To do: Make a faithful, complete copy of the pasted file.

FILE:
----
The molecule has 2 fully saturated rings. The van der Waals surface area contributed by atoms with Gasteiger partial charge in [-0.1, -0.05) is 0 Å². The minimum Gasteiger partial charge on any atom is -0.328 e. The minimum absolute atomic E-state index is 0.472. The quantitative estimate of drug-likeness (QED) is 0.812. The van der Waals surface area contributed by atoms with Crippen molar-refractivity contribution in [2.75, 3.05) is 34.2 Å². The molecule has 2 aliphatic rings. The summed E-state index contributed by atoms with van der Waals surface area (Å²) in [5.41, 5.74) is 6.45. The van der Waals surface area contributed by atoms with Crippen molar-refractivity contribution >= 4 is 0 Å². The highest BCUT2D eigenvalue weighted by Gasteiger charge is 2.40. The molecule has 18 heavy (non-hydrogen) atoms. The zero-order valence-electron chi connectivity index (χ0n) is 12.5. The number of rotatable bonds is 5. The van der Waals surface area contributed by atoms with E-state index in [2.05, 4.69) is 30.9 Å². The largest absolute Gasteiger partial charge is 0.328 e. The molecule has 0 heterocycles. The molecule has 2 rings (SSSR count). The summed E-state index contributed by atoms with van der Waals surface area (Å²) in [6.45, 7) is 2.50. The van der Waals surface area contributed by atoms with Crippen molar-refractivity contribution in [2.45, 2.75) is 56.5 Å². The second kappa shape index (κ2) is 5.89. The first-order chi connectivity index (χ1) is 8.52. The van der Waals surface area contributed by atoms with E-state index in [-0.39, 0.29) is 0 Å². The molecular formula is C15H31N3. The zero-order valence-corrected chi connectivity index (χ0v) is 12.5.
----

The molecule has 2 fully saturated rings. The van der Waals surface area contributed by atoms with Gasteiger partial charge in [-0.1, -0.05) is 0 Å². The minimum Gasteiger partial charge on any atom is -0.328 e. The minimum absolute atomic E-state index is 0.472. The quantitative estimate of drug-likeness (QED) is 0.812. The van der Waals surface area contributed by atoms with Crippen molar-refractivity contribution in [2.75, 3.05) is 34.2 Å². The molecule has 2 aliphatic rings. The summed E-state index contributed by atoms with van der Waals surface area (Å²) in [5.41, 5.74) is 6.45. The van der Waals surface area contributed by atoms with Crippen molar-refractivity contribution >= 4 is 0 Å². The highest BCUT2D eigenvalue weighted by Gasteiger charge is 2.40. The molecule has 18 heavy (non-hydrogen) atoms. The zero-order valence-electron chi connectivity index (χ0n) is 12.5. The number of rotatable bonds is 5. The van der Waals surface area contributed by atoms with E-state index in [2.05, 4.69) is 30.9 Å². The largest absolute Gasteiger partial charge is 0.328 e. The molecule has 0 heterocycles. The molecule has 2 rings (SSSR count). The summed E-state index contributed by atoms with van der Waals surface area (Å²) in [6.45, 7) is 2.50. The van der Waals surface area contributed by atoms with Crippen molar-refractivity contribution in [2.45, 2.75) is 56.5 Å². The second kappa shape index (κ2) is 5.89. The first-order chi connectivity index (χ1) is 8.52. The van der Waals surface area contributed by atoms with E-state index in [-0.39, 0.29) is 0 Å². The molecular formula is C15H31N3. The zero-order valence-corrected chi connectivity index (χ0v) is 12.5.